pgRouting

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Collection of useful SQL commands

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Network data validation

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Creating Data for Routing Applications

Routing Engines always require the source and target nodes for every line in order to create a search for the shortest path. Creating this data on line networks involves creating a topology on that network.

Graphs, Directed, unDirected, Reverse Costs

The follow will hopefully explain a little bit about graphs and and how to use the directed and reverse cost arguments in the pgRouting function calls. If you use assign_vertex_id() to build your graph, it builds an undirected graph. Now you might have some oneway streets and you can create a reverse_cost column and start by populating it with the cost column values. Now you can treat you graph as a directed graph using the forward cost and reverse_cost for the cost to traverse an edge from A-B or B-A respectively. Since these values are all the same it is not very interesting, but if you have oneway streets you can now edit the cost or the reverse_cost values so that the wrong way has a very high cost. Many of the pgRouting function have boolean arguments ‘’‘directed’‘’ and ‘’‘has_reverse_cost’‘’. If you set ‘’‘has_reverse_cost=true’‘’, you should also set ‘’‘directed=true’‘’ or it will ignore your reverse costs.

pgRouting

pgRouting gives the ability to create the source-target (start-end nodes) information within PostgreSQL using assign_vertex_id():

SELECT assign_vertex_id(table_name, snapping_range, geometry_column_name, edge_id_column_name);

where table_name is the name of the edges table, nodes within snapping_range (value is in your current projection units) will be snapped, geometry_column_name is the name of the geometry column (usually ‘the_geom’), edge_id_column_name is the name of the edge id column (usually gid).

This function requires ‘source’ and ‘target’ integer fields.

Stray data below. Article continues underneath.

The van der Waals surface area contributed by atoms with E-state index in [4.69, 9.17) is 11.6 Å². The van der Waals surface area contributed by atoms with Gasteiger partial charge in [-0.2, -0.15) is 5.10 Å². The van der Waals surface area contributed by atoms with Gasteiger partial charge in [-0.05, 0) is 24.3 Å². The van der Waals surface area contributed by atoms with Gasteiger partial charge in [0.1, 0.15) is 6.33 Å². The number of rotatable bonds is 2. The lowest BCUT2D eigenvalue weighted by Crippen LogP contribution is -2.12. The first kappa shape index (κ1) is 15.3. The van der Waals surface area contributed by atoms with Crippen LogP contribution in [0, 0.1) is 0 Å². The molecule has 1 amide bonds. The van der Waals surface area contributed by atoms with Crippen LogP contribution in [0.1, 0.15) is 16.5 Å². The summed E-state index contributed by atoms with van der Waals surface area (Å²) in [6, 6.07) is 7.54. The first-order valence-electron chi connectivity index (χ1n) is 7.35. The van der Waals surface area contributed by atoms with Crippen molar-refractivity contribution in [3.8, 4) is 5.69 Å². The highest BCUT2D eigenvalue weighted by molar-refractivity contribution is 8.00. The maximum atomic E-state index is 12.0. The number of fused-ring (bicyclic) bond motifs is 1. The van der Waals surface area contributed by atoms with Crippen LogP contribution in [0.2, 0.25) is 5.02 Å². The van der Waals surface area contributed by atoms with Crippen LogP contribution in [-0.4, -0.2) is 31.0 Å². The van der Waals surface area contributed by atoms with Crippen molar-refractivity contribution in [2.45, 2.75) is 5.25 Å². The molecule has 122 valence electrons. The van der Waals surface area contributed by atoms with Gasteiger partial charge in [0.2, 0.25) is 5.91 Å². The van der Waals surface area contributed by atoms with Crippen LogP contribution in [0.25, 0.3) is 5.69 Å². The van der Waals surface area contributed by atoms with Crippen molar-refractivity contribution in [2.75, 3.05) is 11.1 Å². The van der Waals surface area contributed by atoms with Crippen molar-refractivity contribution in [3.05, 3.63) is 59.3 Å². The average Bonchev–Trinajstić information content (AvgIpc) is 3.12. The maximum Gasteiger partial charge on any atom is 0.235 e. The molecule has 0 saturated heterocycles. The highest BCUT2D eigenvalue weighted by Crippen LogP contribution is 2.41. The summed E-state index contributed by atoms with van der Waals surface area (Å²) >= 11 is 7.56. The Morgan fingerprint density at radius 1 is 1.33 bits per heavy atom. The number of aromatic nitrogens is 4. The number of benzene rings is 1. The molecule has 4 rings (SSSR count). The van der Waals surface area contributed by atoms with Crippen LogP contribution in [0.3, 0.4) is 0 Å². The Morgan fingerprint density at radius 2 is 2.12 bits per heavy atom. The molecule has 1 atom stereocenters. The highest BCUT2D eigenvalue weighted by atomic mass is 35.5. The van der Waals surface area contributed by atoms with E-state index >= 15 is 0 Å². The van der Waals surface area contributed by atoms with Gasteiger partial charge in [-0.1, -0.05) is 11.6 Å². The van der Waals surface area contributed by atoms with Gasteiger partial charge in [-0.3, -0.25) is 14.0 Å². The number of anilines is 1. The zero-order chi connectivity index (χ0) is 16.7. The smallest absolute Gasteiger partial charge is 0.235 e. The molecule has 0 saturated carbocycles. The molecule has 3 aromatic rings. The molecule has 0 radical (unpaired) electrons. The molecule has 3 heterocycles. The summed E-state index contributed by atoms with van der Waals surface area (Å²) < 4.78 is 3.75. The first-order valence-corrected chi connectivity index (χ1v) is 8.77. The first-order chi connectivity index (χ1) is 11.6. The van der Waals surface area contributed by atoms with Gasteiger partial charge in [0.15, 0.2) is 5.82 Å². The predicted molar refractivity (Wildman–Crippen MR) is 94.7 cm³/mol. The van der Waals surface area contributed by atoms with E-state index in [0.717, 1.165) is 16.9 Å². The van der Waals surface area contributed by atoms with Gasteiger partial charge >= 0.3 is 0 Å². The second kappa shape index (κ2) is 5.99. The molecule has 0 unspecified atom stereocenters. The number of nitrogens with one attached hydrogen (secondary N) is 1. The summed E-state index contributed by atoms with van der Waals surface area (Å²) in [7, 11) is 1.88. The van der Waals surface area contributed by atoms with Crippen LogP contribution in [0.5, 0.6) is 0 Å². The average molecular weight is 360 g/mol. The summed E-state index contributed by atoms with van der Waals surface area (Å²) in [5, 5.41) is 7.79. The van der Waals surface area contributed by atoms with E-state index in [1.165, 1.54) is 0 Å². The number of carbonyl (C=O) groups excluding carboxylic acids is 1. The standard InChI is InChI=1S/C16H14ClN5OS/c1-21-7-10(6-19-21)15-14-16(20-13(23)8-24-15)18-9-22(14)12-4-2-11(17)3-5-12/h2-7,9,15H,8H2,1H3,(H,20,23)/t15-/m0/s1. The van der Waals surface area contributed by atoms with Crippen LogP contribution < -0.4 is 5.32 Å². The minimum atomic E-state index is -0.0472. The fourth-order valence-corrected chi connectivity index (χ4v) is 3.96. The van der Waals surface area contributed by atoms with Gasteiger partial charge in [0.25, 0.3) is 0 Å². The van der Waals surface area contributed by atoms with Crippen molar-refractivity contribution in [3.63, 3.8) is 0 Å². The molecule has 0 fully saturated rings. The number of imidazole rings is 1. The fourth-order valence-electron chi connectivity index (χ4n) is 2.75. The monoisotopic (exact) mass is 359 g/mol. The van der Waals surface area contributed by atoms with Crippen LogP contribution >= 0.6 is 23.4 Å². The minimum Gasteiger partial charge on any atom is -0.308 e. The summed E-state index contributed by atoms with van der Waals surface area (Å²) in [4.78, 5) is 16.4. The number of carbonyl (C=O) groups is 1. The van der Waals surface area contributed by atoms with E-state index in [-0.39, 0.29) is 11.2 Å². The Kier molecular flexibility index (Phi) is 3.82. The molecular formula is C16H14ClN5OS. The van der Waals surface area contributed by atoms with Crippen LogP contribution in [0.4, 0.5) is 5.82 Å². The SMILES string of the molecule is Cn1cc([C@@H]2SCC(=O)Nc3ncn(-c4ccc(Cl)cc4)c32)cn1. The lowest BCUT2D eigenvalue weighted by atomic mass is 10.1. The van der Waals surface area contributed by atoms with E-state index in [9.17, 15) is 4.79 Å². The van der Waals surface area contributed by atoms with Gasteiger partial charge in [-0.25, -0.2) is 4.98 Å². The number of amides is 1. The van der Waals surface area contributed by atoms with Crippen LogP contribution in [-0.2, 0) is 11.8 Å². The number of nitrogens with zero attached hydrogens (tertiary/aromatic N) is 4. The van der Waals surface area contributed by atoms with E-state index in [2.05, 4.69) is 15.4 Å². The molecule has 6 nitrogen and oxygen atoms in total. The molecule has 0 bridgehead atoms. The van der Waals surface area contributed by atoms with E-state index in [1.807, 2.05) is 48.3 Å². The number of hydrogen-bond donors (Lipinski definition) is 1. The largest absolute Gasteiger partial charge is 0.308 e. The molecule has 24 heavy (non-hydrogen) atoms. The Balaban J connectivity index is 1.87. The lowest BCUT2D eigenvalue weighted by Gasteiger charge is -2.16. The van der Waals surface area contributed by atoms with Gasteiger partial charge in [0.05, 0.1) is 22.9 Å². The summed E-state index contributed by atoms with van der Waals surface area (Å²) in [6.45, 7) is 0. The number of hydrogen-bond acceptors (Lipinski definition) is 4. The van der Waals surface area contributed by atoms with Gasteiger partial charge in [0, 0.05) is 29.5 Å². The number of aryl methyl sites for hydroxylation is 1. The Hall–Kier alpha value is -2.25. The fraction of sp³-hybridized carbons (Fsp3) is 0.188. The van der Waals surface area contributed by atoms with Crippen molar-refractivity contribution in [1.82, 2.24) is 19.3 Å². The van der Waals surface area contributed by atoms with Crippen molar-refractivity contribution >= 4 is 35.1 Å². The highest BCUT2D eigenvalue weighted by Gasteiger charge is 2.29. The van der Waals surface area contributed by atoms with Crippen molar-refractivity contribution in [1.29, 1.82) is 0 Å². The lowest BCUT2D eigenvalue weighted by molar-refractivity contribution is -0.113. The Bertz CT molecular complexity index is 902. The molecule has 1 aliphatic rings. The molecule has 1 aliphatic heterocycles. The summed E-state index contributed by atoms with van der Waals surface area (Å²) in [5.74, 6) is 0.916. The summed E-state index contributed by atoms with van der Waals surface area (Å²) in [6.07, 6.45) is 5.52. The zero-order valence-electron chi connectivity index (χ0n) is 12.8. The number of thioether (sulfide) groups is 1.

ALTER TABLE ways ADD COLUMN source integer;
ALTER TABLE ways ADD COLUMN target integer;
SELECT assign_vertex_id('ways', 0.00001, 'the_geom', 'gid');

There is other software, that can be used to create a topology:

PostGIS

As of this writing, the latest PostGIS 1.1.2, has started adding a topology functionality. But it is still in a very alpha stage and there are very little documentation yet on how to create the topology. This page will be updated once the topology functionality becomes stable enough to use.

ArcInfo

For those with an !ArcInfo license, creating a topology is done by just issuing the BUILD command:

build line {Coverage Name}

and then exporting the coverage to a shape file, which can then be imported into PostGIS. The BUILD command will build fnode, tnode, length columns which can be renamed in PostgreSQL into source and target, and the length can be set as the intial cost.

GRASS

GRASS can be used also to create a topology, but extracting the topology information and bringing it into PostgreSQL is not as simple as that of !ArcInfo’s since the topolgy information is not included into with the data set when it is exported to a shape file.

The topolgy creation command “v.build” has a dump option though that will output the information into the stream which in turn can be piped into to a file. For example:

v.build map=dourol option=build,dump > dourokukan.txt

The output will be like this;

---------- TOPOLOGY DUMP ----------
N,S,E,W,T,B: 35.897887, 24.281578, 153.985841, 138.943042, 0.000000, 0.000000
Nodes (148304 nodes, alive + dead ):
node = 1, n_lines = 3, xy = 139.756532, 35.67451
line = 1, type = 2, angle = -2.265356
line = -20, type = 2, angle = -0.055499
line = 8, type = 2, angle = 1.281166
node = 2, n_lines = 3, xy = 139.756261, 35.674216
line = -9, type = 2, angle = -2.827622
line = 2, type = 2, angle = -1.878154
...
...
...
Lines (220672 lines, alive + dead ):
line = 1, type = 2, offset = 14 n1 = 1, n2 = 2, left/area = 0, right = 0
N,S,E,W,T,B: 35.674510, 35.674216, 139.756532, 139.756261, 0.000000, 0.000000
line = 2, type = 2, offset = 79 n1 = 2, n2 = 3, left/area = 0, right = 0
N,S,E,W,T,B: 35.674216, 35.672010, 139.756261, 139.755285, 0.000000, 0.000000
line = 3, type = 2, offset = 160 n1 = 3, n2 = 4, left/area = 0, right = 0
N,S,E,W,T,B: 35.672010, 35.671649, 139.755285, 139.755014, 0.000000, 0.000000

A perl program like table_topo.pl can be used to convert GRASS output into SQL files that will create node and line tables containing the topological information. These tables can then be linked into the PostGIS network table to create the source-target node information.